Chocolate box villages, patchwork fields, historic market towns and a wild and fascinating history – there is so much to see outside the main tourist spots in the UK. Here are some of our favourites.
Known as the prettiest village in the south of England, Rye is a beautifully preserved medieval village perched on the Sussex coast. Walk down the steep high street past little cottages and shops to the harbour, with yachts, a working fishing fleet and a historic lifeboat house. There are also lovely pubs with views of the water, and many walking paths along the beachhead where you can enjoy the sea air and views.
Camber Castle built by Henry VIII lies to the west. Somewhat crumbling now but still recognisable, set on a rolling green plain, the castle was built to protect the approach to Rye from the sea and is a fascinating example of Tudor defence works.
Dedham Vale is famous for its outstanding natural beauty and was the setting for many beautiful Constable paintings, including The Hay Wain, Flatford Mill and Lock, and Valley Farm. You can enjoy picturesque rambles down quiet country lanes and through flowering woods and fields, or explore Dedham itself, which has many historic buildings and places of interest. Try the Sun Inn on Dedham's High Street, a medieval coaching inn that still has its arch, and where you can enjoy ale and locally-sourced goodies.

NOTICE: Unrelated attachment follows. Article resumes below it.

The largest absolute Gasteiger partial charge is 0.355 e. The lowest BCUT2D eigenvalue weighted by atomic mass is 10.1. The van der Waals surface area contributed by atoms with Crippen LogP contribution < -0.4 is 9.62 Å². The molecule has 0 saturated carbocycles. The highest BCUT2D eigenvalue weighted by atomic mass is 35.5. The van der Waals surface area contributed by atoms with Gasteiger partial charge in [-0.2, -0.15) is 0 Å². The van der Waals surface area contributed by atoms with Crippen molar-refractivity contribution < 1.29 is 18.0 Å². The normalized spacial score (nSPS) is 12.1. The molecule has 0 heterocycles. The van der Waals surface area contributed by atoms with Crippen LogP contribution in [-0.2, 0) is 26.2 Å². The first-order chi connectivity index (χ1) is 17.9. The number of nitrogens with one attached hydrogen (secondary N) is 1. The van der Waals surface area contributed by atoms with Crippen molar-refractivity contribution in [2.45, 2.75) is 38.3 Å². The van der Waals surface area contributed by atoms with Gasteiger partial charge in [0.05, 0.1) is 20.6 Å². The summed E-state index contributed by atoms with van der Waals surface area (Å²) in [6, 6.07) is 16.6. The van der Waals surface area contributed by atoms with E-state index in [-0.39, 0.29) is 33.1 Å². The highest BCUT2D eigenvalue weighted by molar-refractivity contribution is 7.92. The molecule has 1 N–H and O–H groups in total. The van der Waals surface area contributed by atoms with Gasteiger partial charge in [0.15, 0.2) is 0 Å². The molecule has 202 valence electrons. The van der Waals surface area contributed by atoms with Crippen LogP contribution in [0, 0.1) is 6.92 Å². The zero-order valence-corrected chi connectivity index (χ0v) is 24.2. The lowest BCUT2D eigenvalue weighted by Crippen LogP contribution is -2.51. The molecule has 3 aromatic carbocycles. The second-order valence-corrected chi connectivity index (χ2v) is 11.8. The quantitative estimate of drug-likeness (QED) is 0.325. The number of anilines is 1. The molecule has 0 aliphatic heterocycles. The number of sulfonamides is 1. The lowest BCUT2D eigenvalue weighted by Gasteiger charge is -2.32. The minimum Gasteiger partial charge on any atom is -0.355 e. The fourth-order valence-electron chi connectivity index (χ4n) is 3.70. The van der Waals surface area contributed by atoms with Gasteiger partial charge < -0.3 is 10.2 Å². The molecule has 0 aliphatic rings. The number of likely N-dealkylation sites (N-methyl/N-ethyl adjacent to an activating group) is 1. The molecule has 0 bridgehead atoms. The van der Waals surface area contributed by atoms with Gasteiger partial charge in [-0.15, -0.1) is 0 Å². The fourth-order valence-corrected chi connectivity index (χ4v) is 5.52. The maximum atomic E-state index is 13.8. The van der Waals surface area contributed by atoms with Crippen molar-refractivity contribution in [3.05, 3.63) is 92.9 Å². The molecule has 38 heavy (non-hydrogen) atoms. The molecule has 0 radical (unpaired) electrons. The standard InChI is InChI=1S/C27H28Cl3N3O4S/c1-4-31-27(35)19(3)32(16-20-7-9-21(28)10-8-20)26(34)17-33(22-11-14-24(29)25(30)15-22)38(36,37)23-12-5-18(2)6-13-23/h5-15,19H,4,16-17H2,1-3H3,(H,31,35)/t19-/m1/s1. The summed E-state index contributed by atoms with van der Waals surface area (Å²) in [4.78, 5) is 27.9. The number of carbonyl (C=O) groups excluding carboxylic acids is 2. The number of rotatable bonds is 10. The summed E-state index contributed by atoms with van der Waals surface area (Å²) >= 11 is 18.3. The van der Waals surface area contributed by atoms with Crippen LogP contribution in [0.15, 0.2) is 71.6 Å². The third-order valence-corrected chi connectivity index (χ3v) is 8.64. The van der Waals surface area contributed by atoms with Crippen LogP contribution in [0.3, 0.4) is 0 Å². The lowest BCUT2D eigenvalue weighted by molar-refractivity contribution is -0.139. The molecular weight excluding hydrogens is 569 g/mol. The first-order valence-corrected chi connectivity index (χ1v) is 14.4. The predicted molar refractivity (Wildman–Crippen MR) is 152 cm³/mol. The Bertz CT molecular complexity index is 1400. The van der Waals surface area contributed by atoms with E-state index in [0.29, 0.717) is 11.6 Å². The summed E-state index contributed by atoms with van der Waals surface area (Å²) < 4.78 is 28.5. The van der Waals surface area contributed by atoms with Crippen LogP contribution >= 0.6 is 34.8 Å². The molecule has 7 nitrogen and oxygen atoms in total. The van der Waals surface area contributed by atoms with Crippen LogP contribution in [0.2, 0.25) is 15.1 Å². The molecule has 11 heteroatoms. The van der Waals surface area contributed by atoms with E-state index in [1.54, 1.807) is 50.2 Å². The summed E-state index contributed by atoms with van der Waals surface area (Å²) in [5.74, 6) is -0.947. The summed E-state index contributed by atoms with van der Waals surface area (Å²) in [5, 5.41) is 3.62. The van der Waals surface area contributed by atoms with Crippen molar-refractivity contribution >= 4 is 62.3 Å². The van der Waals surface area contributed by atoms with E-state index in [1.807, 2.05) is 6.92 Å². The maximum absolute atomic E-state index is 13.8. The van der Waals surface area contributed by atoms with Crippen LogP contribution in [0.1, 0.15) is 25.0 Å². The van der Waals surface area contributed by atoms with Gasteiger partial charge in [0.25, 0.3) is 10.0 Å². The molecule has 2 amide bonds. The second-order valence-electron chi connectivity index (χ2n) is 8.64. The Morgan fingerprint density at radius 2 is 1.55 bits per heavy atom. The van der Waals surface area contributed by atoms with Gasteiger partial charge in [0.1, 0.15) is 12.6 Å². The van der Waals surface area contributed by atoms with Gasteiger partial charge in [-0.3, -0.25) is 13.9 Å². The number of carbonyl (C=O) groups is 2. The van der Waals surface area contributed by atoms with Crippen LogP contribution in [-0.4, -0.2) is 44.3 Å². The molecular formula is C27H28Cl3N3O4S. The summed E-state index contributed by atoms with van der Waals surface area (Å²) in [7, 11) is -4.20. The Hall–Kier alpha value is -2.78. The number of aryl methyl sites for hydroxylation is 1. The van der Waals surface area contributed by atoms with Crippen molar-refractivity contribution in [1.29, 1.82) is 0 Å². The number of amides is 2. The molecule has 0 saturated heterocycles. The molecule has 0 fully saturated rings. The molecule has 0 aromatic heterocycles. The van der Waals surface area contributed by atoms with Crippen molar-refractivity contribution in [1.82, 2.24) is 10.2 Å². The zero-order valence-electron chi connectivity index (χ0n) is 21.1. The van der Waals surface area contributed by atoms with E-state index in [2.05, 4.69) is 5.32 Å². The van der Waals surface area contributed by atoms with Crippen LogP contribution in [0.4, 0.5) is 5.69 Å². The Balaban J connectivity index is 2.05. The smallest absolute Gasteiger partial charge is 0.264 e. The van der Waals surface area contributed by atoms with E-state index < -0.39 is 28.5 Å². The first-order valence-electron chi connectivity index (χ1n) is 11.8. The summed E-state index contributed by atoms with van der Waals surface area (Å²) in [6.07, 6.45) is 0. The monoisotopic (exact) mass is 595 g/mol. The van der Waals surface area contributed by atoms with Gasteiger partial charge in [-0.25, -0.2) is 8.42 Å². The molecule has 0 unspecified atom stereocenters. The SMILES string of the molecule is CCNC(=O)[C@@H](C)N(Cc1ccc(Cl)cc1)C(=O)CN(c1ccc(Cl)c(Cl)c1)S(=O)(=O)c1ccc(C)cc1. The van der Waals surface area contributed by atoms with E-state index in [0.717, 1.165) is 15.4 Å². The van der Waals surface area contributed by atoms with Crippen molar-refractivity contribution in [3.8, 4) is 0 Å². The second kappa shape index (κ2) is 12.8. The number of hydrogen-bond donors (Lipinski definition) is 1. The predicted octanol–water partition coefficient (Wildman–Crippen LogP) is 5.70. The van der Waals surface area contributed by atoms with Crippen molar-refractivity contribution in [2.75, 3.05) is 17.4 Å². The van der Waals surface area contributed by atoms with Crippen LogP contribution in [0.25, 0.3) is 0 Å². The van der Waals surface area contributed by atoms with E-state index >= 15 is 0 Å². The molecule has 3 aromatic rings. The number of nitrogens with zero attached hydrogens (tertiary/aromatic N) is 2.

Aldeburgh is a charming village on the Suffolk coast, with pebble beaches and colourful fishing craft drawn up high away from the tide. The world-famous Aldeburgh Music Festival is held each June and features the works of Benjamin Britten who was resident in Aldeburgh for many years. Aldeburgh Fish and Chips is regarded as one of the best fish and chip shops in the UK – best eaten with a view of the beach and a pint of the local brew.
Youghal is a walled seaport town on the coast of Cork, currently reinventing itself after its industrial era past, and stirring interest in travellers for its rich history and many buildings and monuments.
Attractions include Myrtle Grove, where Sir Walter Raleigh lived from 1580 to 1602, and where he planted the first potatoes after bringing them from America in 1585. Youghal Lighthouse is also worth a visit; nuns who were paid to keep the light burning maintained the original building and light from 1202 to 1530 when the lighthouse and nunnery were confiscated. In 1777, the town's Clock Gate Tower was built on the site of Trinity Castle and was used as a prison during the rebellion of 1798.
On the beautiful North Cornish coast, Padstow is a fishing port and historic town dating back to AD 500. Visit the picturesque harbour quay, wander through Prideaux Place, a restored Elizabethan manor on the hills overlooking Padstow, or sponsor a lobster at the National Lobster Hatchery. There are also excellent cafes and fish restaurants set up by the famous TV chef Rick Stein. From Padstow you can explore the wild Cornish coast with its rich heritage of Arthurian legends and pirates, smugglers and shipwrecks.